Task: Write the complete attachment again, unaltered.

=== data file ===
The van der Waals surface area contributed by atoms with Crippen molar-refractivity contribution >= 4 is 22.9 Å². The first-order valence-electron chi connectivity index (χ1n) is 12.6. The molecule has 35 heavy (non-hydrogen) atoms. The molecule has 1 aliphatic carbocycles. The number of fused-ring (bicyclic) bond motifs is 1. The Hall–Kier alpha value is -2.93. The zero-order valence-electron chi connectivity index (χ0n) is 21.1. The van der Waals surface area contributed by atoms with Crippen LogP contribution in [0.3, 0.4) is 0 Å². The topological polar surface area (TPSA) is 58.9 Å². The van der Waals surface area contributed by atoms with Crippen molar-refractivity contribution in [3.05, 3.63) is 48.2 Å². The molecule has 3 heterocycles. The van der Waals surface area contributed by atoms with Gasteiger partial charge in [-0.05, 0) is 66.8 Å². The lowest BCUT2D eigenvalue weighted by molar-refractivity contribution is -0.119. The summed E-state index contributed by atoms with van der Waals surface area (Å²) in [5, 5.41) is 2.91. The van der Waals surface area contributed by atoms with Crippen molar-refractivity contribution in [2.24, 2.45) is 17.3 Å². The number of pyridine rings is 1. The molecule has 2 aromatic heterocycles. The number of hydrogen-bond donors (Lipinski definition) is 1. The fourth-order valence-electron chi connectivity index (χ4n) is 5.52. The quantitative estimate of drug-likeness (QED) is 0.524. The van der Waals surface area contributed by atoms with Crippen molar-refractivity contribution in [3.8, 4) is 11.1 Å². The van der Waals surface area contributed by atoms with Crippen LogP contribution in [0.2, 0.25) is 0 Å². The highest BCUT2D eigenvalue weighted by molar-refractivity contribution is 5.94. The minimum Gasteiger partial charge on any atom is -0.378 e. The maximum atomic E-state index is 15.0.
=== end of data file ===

The van der Waals surface area contributed by atoms with Crippen molar-refractivity contribution >= 4 is 22.9 Å². The first-order valence-electron chi connectivity index (χ1n) is 12.6. The molecule has 35 heavy (non-hydrogen) atoms. The molecule has 1 aliphatic carbocycles. The number of fused-ring (bicyclic) bond motifs is 1. The Hall–Kier alpha value is -2.93. The zero-order valence-electron chi connectivity index (χ0n) is 21.1. The van der Waals surface area contributed by atoms with Crippen LogP contribution in [0.3, 0.4) is 0 Å². The topological polar surface area (TPSA) is 58.9 Å². The van der Waals surface area contributed by atoms with Crippen molar-refractivity contribution in [3.05, 3.63) is 48.2 Å². The molecule has 3 heterocycles. The van der Waals surface area contributed by atoms with Gasteiger partial charge in [-0.05, 0) is 66.8 Å². The lowest BCUT2D eigenvalue weighted by molar-refractivity contribution is -0.119. The summed E-state index contributed by atoms with van der Waals surface area (Å²) in [5, 5.41) is 2.91. The van der Waals surface area contributed by atoms with Crippen molar-refractivity contribution in [2.24, 2.45) is 17.3 Å². The number of pyridine rings is 1. The molecule has 2 aromatic heterocycles. The number of hydrogen-bond donors (Lipinski definition) is 1. The fourth-order valence-electron chi connectivity index (χ4n) is 5.52. The quantitative estimate of drug-likeness (QED) is 0.524. The van der Waals surface area contributed by atoms with Crippen molar-refractivity contribution in [3.8, 4) is 11.1 Å². The van der Waals surface area contributed by atoms with Crippen LogP contribution in [0.2, 0.25) is 0 Å². The highest BCUT2D eigenvalue weighted by molar-refractivity contribution is 5.94. The minimum Gasteiger partial charge on any atom is -0.378 e. The maximum atomic E-state index is 15.0.